Given the Vatican’s long, sordid history as a castrati provider, it begs the question of why is it permissible to alter one’s genitals to sing in the Sistine Chapel Choir, as the castrati did for hundreds of years, but not okay to alter one’s genitals because one is transgender. Were the castrati mocking God when they took advantage of their artificially high voices to sing Allegri’s Miserere Mei during Easter? What about the thousands of people who profited from the castrati, ranging from the back alley surgeons who performed the operations right up to the popes who employed them, most of whom probably considered themselves to be good, even orthodox Catholics? As with many of the Catholic Church’s more dubious actions, the existence of the castrati depended on hundreds of years of institutional support at the highest level, so the Church’s use of them cannot be blamed on the actions of a few misguided people.
The castrati issue needs to be raised more as a reminder that in the not so distant past, the Catholic Church didn’t have a problem with certain people modifying their bodies in ways that it would now consider to be “against nature.” In fact, the current Church teaching that a person’s birth sex should never be altered or blurred has more in common with the eighteenth century Enlightenment view that the Church once found so threatening than its own previous opinion that considered the existence of a perpetual eunuch class to be essential to the operation of the Church. The Catholic Church of the Baroque and Classical eras could appreciate and exploit the sense of the grotesque and the uncanny that castrati evoked, whereas the contemporary Church must defend a rigid gender binary to justify its reactionary teachings on the all male priesthood, LGBT rights, and the role of women. The production of the castrati also happened within a Catholic context that the hierarchy was able to control and from which it could benefit, where as transgenderism is a secular phenomenon based on modern ideas about the ability of the individual to craft one’s own identity free from traditional constraints such as religious dogma, family pressures, or biology. At least modern transgender people are deciding of their own volition as to whether they want to change their gender, rather than being forced into it by some combination of parental greed, poverty, or the Church, and they are slowly receiving the respect that the castrati never received from their own societies.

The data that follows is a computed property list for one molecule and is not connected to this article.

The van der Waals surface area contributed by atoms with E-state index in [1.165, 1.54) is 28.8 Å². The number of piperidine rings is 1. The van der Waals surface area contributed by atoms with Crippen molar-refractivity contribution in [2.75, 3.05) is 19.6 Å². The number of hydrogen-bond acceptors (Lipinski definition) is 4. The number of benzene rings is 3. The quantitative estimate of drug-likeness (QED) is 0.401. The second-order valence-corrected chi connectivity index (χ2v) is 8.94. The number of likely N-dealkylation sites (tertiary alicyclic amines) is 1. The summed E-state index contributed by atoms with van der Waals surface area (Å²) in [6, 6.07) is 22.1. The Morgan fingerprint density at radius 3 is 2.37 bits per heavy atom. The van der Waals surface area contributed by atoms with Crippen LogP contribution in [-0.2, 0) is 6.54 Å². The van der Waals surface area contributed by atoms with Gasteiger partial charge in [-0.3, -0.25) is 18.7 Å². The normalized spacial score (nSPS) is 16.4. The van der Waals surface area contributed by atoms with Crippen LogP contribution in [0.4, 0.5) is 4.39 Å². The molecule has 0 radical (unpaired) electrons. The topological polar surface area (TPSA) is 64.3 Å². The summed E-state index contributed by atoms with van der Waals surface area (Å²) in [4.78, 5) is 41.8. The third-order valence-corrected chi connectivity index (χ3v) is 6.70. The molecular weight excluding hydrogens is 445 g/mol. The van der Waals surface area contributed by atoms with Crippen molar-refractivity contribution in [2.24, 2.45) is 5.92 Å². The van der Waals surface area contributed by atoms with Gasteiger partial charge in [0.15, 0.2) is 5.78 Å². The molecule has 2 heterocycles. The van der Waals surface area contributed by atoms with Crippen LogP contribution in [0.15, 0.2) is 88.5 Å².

Kicked Out of Heaven Vol. III
Paperback Now in Color $90.00
The Untold History of The White Races Cir. 700 – 1700 a.d.
585 pages 720 pictures
Kicked Out of Heaven Vol. III is divided into 2 parts. The First part of this volume goes over The Catholic Church’s history during the Dark Ages & Medieval Times. These are a some of the things that are discussed: The Castrati (Castrated Boy Choir), Holy Blood & Organs, Jesus’s Holy Prepuce (Foreskin), The Penance & Anathema, The Fish Bishop, Saints that Levitate, The Incorruptible Saints, The Nun Manias, All Religious Holidays explained, The Heretics: The Luciferians, The Spanish Inquisition. The Second half of this book is a focus on the art of the times. These are the subjects reviewed: Monsters & Gargoyles, Castles & Knight Armory, More on Medicine & Magic, More on Werewolves, Demons & Hell, Over 100 Different Black Madonnas & Moorish Saints, The Catacomb Bone Churches, The Bejewelled Saints, Aliens, Astrology & Alchemy………………….
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USA TODAY: Catholic Church rejects transgender identity, calls gender change a ‘trend’ in statement.